Early examples of copper sheathing[edit]

Prior to the late 1700s, hulls were made almost entirely of wood, often white oak. Sacrificial planking was the common mode of hull protection. This technique included wrapping a protective 1/2-inch thick layer of wood, often pine, on the hull to decrease the risk of damage. This layer was replaced regularly when infested with marine borers.[48] Copper sheathing for bio-resistant ship hulls was developed in the late 18th century. In 1761, the hull of the British Royal Navy's HMS Alarm frigate was fully sheathed in copper to prevent attack by Teredo worms in tropical waters.[49] The copper reduced biofouling of the hull, which enabled ships to move faster than those that did not have copper sheathed hulls.

Environmental performance of copper alloy mesh[edit]

Many complicated factors influence the environmental performance of copper alloys in aquaculture operations. A technical description of antibiofouling mechanisms, fish health and welfare, fish losses due to escapes and predator attacks, and reduced life cycle environmental impacts is summarized in this reference.[50]

Types of copper alloys[edit]

Section of a fish net on a salmon farm near Puerto Montt, Chile. The copper alloy woven mesh inside the frame has resisted biofouling whereas PVC (i.e., the frame around the mesh) is heavily fouled.

Copper–zinc brass alloys are currently (2011) being deployed in commercial-scale aquaculture operations in Asia, South America and the US (Hawaii). Extensive research, including demonstrations and trials, are currently being implemented on two other copper alloys: copper-nickel and copper-silicon. Each of these alloy types has an inherent ability to reduce biofouling, pen waste, disease, and the need for antibiotics while simultaneously maintaining water circulation and oxygen requirements. Other types of copper alloys are also being considered for research and development in aquaculture operations.

The University of New Hampshire is in the midst of conducting experiments under the auspices of the International Copper Association (ICA)[51] to evaluate the structural, hydrodynamic, and antifouling response of copper alloy nets. Factors to be determined from these experiments, such as drag, pen dynamic loads, material loss, and biological growth – well documented for nylon netting but not fully understood for copper-nickel alloy nets – will help to design fish pen enclosures made from these alloys. The East China Sea Fisheries Research Institute, in Shanghai, China, is also conducting experimental investigations on copper alloys for ICA.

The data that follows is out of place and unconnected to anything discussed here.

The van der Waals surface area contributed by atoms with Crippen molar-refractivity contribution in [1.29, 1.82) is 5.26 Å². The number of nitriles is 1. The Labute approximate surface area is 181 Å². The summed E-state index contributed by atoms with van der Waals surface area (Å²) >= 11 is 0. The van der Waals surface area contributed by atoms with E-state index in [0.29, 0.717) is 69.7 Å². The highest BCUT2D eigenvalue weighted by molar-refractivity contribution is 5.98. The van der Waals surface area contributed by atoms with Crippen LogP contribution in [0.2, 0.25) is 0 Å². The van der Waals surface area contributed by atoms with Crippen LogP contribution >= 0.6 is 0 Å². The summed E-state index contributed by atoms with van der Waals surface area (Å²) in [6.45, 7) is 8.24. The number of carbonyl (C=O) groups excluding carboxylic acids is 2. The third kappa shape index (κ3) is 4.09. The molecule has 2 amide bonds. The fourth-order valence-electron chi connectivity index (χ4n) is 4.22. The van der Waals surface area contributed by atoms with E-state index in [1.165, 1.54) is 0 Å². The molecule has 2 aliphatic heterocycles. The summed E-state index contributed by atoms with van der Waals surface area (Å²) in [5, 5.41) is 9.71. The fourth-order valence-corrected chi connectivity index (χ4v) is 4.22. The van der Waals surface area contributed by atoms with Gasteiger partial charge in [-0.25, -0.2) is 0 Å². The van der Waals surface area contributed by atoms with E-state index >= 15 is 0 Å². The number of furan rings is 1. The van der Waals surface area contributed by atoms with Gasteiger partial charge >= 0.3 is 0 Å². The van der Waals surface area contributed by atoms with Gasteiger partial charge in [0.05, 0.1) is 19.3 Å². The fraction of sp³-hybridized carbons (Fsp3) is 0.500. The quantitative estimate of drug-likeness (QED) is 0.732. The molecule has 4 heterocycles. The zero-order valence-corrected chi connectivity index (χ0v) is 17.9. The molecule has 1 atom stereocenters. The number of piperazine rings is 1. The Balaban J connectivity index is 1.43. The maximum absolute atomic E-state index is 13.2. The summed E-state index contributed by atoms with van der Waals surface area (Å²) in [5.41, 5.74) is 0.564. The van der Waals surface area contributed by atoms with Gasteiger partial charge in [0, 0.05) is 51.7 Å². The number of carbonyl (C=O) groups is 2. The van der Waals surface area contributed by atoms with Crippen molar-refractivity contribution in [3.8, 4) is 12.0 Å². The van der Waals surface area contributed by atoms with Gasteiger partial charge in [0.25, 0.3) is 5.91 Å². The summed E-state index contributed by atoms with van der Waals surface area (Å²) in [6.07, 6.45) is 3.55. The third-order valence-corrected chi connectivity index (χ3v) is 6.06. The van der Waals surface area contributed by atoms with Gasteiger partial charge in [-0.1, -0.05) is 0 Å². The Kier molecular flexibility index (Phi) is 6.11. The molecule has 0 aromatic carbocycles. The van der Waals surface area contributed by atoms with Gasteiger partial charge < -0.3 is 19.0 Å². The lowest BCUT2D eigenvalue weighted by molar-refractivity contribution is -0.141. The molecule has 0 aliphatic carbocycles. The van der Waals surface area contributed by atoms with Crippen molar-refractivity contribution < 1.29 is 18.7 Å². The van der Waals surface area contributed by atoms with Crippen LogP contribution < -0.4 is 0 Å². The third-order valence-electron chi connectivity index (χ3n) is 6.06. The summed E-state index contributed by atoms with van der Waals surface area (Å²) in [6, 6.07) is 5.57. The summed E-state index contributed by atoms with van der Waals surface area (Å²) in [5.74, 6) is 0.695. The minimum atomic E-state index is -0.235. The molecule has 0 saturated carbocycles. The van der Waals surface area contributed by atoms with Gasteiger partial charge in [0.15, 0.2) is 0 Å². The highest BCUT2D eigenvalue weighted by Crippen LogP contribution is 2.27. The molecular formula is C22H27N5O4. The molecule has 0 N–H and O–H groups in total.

Copper–zinc alloys[edit]

The Mitsubishi-Shindoh Co., Ltd., has developed a proprietary copper-zinc brass alloy, called UR30,[52] specifically designed for aquaculture operations. The alloy, which is composed of 64% copper, 35.1% zinc, 0.6% tin, and 0.3% nickel, resists mechanical abrasion when formed into wires and fabricated into chain link, woven, or other types of flexible mesh. Corrosion rates depend on the depth of submersion and seawater conditions. The average reported corrosion rate reported for the alloy is < 5 μm/yr based on two- and five-year exposure trials in seawater.[53]

The Ashimori Industry Company, Ltd., has installed approximately 300 flexible pens with woven chain link UR30 meshes in Japan to raise Seriola (i.e., yellowtail, amberjack, kingfish, hamachi). The company has installed another 32 brass pens to raise Atlantic salmon at the Van Diemen Aquaculture operations in Tasmania, Australia. In Chile, EcoSea Farming S.A. has installed a total of 62 woven chain link brass mesh pens to raise trout and Atlantic salmon.[53] In Panama, China, Korea, Turkey, and the US, demonstrations and trials are underway using flexible pens with woven chain link UR30 and other mesh forms and a range of copper alloys.

To date, in over 10 years of aquaculture experience, chain link mesh fabricated by these brass alloys have not suffered from dezincification, stress corrosion cracking, or erosion corrosion.

Copper–nickel alloys[edit]

Copper–nickel alloys were developed specifically for seawater applications over five decades ago. Today, these alloys are being investigated for their potential use in aquaculture.

Copper–nickel alloys for marine applications are usually 90% copper, 10% nickel, and small amounts of manganese and iron to enhance corrosion resistance. The seawater corrosion resistance of copper–nickel alloys results in a thin, adherent, protective surface film which forms naturally and quickly on the metal upon exposure to clean seawater.[54]

The rate of corrosion protective formation is temperature dependent. For example, at 27 °C (i.e., a common inlet temperature in the Middle East), rapid film formation and good corrosion protection can be expected within a few hours. At 16 °C, it could take 2–3 months for the protection to mature. But once a good surface film forms, corrosion rates decrease, normally to 0.02–0.002 mm/yr, as protective layers develop over a period of years.[55] These alloys have good resistance to chloride pitting and crevice corrosion and are not susceptible to chloride stress corrosion.